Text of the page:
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State comes together to help federal employees impacted by government shutdown

HARTFORD – Governor Ned Lamont announced that a public-private partnership between the State of Connecticut and private banks, led by Webster Bank will enable e...

HARTFORD – Governor Ned Lamont announced that a public-private partnership between the State of Connecticut and private banks, led by Webster Bank will enable essential federal workers who are required to report to work without pay to receive unemployment assistance.

“Federal workers – regardless of their employment classification – are hurting while the federal government is shut down,” Lamont said. “This is particularly true for those employees who must still report to work and incur the cost of commuting and other work-related costs without receiving a paycheck. The action I am announcing today will help federal workers affected by the shutdown understand the benefits to which they are entitled and pay the bills that they and their families are incurring.

“In addition, I have convened a public-private partnership whereby banks in Connecticut, led by Webster Bank and supported by the Connecticut Bankers Association, will provide loans to those workers who are unable to qualify for unemployment insurance. This is a great example of the business community stepping up to help the state’s citizens, and I am grateful to them for their assistance. Working together, we can ensure that federal workers receive the money necessary for critical expenses even while the federal government shutdown remains at an impasse.”

There are roughly 1,500 federal employees across the state and 80 percent of them are deemed essential. Lamont said he was happy to work with Webster Bank.

“We’re really happy to do it,” said John R. Ciulla, CEO of Webster Bank. “It’s simply the right thing to do. We were able to put it together quickly because it’s a pretty simple program.”

The plan was put together so quickly that the exact repayment details have not been fully worked out. And it’s not just the state government doing its part to give back.

“I’m not a politician, and I’m not famous,” said Keri DeGross of Bridgewater. “I just thought maybe I could help other people.”

Degross, who has a newborn, works in marketing and volunteers for local fundraisers. She organized an online fundraiser to collect donations for Connecticut’s federal workers.

“I saw a page on GoFundMe that raised money to help support the wall - almost $20 million,” she said. “My political views aside, I thought, if we could do that then why can’t we do this to help the people who are actually out there doing jobs, working for us?”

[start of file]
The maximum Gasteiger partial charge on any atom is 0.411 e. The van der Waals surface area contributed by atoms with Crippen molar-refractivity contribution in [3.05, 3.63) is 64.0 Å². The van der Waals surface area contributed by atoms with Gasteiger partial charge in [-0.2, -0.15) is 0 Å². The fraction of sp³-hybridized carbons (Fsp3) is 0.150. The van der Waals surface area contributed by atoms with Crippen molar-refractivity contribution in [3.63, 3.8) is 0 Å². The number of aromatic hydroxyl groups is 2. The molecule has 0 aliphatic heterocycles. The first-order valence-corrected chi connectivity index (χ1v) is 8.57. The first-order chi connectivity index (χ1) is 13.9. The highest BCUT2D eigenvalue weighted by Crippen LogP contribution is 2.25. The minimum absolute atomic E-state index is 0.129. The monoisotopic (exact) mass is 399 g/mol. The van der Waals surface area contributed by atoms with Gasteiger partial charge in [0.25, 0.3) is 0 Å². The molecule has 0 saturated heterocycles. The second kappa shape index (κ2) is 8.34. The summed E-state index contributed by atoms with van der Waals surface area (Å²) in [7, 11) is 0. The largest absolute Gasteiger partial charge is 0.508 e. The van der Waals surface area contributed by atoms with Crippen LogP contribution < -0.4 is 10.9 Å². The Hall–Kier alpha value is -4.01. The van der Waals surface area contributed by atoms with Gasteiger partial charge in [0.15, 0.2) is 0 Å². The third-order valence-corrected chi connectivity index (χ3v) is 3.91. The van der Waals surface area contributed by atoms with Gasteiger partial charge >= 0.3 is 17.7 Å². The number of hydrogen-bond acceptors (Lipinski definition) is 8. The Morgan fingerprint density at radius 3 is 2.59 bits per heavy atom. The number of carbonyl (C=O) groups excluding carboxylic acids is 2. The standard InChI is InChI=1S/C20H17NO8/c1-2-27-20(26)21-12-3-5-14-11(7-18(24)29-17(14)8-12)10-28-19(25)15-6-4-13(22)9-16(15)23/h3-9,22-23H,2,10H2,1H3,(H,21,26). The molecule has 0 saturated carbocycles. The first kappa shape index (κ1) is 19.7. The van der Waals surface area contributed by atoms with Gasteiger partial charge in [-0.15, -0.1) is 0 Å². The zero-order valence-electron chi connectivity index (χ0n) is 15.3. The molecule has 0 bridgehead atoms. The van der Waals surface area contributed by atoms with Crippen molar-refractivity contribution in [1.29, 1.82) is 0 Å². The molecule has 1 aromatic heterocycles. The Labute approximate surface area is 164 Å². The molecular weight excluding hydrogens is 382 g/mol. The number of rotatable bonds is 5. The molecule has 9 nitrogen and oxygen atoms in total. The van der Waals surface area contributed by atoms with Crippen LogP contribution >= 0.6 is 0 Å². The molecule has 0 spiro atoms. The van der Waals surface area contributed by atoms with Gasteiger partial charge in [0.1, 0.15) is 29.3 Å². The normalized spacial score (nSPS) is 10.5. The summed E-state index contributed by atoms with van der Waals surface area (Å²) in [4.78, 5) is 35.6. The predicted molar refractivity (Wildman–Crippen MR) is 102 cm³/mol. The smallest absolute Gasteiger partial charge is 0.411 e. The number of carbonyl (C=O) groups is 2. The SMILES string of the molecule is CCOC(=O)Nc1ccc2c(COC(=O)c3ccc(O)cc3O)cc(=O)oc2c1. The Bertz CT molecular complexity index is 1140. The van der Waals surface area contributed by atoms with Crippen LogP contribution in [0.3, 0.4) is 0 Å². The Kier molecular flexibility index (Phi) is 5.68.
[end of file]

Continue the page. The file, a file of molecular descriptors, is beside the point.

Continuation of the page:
Degross set up this GoFundMe page. 

“I do have my hands full but it doesn’t mean you can’t help other people,” she added.

United Bank announced its plans to help, too.

“Those customers that are deposit customers with us -- have checking or savings accounts -- we’re waving their monthly service fees until the government reopens,” said Brandon Lorey, the Executive Vice President and Head of Consumer Banking at United Bank. “These are some of the same folks that made United Bank what it is today and we just want to make sure we’re paying that back to the community.”

Lorey said, on a case by case basis, United Bank will also allow customers to skip or reduce loan payments.

“It’s important to reach out to your creditors and explain the situation,” said David Jorgensen, a financial advisor at Morgan Stanley. “Tell them what’s going on and try to work out an arrangement with them while you’re trying to get through the difficult time.”

Jorgensen said putting away a portion of each paycheck is a good habit to have.

“We like folks to be able to save 10, 20 percent of what they’re making,” said Jorgensen. “That’s an ideal situation. Some folks are able to put away more.”

“Something is always better than nothing,” he added.

Some federal employees who live paycheck to paycheck have found themselves struggling in recent weeks as the government shutdown continues on through its 25th day. But income can be disrupted for many reasons and that is why it is critical to have emergency savings, said Jorgensen.

“We typically recommend that clients have 3-6 months in reserves, sometimes 12 depending upon what their bills look like and lifestyle looks like,” he said.

Governor Lamont’s action includes:

  • For workers who are non-essential and are not required to report to work: Governor Lamont urges these workers to contact the Connecticut Department of Labor or their localAmerican Job Center, as they are eligible for unemployment assistance during the shutdown.
  • For workers who are essential and are required to report to work: Governor Lamont announced a public-private partnership to access no-interest loans from private banks while the government is shutdown. In addition, he is working with legislative leadership to emergency certify a bill that would ensure Connecticut is able to take advantage of any decision by the federal government to permit essential workers to collect earned unemployment insurance benefits.
  •  For both classifications of workers: Governor Lamont is encouraging municipalities to delay collecting property taxes from affected employees.

“Webster Bank is pleased to work with the state to provide assistance to essential workers during this time of hardship,” John R. Ciulla, President and Chief of Executive Officer of Webster Bank, said. “Webster has a long history of supporting Connecticut and will work alongside other banks to assist residents during this difficult period.”

For more than three weeks, President Trump has pressed Congress to approve over $5 billion to build a wall on the US-Mexico border, one of his top campaign promises in 2016.